Viewing difficulty as an opportunity for learning runs counter to the common view of difficulty as a source of frustration and confusion. The aim of this article is to focus on the idea of difficulty as a stepping-off point for learning. The literature on difficulty in reading texts, and its impact on thinking and the interpretive process, serve as a foundation for the use of poetry in healthcare ethics education. Because of its complexity and strangeness compared to the usual scientific and clinical texts health science students encounter, poetry is an excellent means to achieve the aim of thinking through difficulties in ethics. Specific examples of teaching and learning strategies for turning difficulty into opportunities for learning are presented, including the difficulty paper and the triple mark-up method. Both methods require students to examine their process of working through difficulties, reflect on how they make sense of difficult texts and then share their process and interpretations in a collaborative manner with peers. The importance of framing difficulties as a public, visible, collaborative process rather than a personal process is emphasized. Working together to hypothesize reasons for difficulty and map out plans to come to terms with difficulty are equally relevant for reading text as they are for reading complex ethical situations. Finally, I argue that transference of this kind of personal and collaborative learning about difficulties benefits interprofessional clinical practice, particularly when dealing with ethical issues.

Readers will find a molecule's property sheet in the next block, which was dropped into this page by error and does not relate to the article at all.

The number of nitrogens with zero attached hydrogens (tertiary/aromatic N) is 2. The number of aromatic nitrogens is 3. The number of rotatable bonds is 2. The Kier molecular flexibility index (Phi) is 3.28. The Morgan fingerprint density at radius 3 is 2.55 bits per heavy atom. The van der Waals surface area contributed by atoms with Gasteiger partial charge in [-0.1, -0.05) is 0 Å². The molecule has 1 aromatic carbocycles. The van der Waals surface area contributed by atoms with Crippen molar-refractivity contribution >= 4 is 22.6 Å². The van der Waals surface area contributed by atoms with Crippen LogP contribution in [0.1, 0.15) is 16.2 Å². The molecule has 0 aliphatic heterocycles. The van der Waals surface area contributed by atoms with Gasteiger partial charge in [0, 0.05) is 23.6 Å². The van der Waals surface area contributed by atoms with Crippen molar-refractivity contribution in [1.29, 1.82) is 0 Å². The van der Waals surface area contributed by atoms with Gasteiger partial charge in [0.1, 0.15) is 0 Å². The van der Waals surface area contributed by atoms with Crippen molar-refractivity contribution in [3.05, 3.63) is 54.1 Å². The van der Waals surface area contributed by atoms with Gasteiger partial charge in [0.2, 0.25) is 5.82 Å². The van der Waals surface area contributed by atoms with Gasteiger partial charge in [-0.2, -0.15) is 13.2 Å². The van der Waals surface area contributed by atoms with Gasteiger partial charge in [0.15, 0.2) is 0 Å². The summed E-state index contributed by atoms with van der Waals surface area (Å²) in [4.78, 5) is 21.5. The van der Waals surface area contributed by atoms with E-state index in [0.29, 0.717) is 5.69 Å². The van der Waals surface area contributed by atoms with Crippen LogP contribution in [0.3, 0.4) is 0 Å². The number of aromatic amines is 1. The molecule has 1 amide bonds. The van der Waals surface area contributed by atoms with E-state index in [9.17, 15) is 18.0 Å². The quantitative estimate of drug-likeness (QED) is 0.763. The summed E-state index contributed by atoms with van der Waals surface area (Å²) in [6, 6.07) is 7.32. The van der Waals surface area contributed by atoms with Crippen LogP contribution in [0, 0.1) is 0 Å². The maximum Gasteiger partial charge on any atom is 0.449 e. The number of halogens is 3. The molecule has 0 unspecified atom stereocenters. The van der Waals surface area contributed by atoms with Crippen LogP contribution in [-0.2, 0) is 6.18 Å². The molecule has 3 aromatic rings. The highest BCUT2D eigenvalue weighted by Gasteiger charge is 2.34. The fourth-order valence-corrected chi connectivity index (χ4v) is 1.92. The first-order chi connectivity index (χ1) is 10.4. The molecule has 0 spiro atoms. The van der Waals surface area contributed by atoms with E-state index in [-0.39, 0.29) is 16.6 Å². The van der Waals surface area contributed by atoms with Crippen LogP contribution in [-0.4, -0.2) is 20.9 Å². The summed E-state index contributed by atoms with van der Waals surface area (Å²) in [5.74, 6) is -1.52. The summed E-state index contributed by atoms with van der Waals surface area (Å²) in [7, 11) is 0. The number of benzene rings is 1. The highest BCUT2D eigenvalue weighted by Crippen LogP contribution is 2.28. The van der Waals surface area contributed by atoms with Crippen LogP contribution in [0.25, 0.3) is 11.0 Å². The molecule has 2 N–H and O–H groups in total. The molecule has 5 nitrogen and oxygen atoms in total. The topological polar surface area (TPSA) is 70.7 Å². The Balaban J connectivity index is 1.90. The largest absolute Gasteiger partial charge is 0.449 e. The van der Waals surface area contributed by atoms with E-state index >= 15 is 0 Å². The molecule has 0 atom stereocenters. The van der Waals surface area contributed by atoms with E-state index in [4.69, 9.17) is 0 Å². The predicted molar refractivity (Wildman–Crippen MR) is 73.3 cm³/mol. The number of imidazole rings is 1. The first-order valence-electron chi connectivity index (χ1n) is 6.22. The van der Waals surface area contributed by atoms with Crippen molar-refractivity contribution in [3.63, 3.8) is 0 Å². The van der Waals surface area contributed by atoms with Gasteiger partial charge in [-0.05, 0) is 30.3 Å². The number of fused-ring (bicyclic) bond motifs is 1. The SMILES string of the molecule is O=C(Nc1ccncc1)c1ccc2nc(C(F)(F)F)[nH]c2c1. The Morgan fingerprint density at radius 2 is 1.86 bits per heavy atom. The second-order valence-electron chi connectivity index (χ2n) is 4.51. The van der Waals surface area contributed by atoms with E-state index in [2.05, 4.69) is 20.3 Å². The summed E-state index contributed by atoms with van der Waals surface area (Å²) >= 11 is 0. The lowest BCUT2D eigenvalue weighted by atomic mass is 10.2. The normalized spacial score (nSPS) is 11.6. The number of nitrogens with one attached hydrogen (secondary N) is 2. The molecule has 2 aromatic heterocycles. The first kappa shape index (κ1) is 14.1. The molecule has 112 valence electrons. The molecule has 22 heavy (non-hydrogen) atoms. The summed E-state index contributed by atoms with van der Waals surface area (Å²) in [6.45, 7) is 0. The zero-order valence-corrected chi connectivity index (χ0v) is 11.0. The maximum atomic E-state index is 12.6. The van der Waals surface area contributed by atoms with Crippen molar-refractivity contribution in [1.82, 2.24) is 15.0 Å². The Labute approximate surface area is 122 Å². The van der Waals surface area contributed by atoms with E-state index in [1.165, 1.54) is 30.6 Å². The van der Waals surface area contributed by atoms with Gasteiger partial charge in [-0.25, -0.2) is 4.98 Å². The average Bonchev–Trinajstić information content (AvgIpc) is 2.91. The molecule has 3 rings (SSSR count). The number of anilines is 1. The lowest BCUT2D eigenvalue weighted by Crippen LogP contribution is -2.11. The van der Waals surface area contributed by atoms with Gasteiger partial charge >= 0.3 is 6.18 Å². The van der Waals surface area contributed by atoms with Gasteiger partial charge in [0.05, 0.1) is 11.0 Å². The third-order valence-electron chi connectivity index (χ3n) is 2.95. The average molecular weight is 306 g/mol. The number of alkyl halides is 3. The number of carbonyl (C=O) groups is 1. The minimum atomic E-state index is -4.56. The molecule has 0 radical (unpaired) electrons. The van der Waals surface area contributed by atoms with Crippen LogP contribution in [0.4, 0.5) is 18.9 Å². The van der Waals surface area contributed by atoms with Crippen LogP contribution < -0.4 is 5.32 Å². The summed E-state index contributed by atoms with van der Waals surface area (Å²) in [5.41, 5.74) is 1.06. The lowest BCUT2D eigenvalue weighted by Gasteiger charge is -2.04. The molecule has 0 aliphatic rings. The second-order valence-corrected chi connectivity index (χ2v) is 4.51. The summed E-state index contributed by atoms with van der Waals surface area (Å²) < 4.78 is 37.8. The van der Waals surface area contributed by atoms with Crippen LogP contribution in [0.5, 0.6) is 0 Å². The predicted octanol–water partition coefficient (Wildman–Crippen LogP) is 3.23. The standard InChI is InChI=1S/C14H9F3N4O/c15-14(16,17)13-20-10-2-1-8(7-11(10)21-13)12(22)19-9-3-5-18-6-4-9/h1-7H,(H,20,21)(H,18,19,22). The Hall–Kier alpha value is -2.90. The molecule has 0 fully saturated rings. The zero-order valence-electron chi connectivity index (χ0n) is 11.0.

All Science Journal Classification (ASJC) codes
- Issues, ethics and legal aspects
- Health(social science)
- Health Policy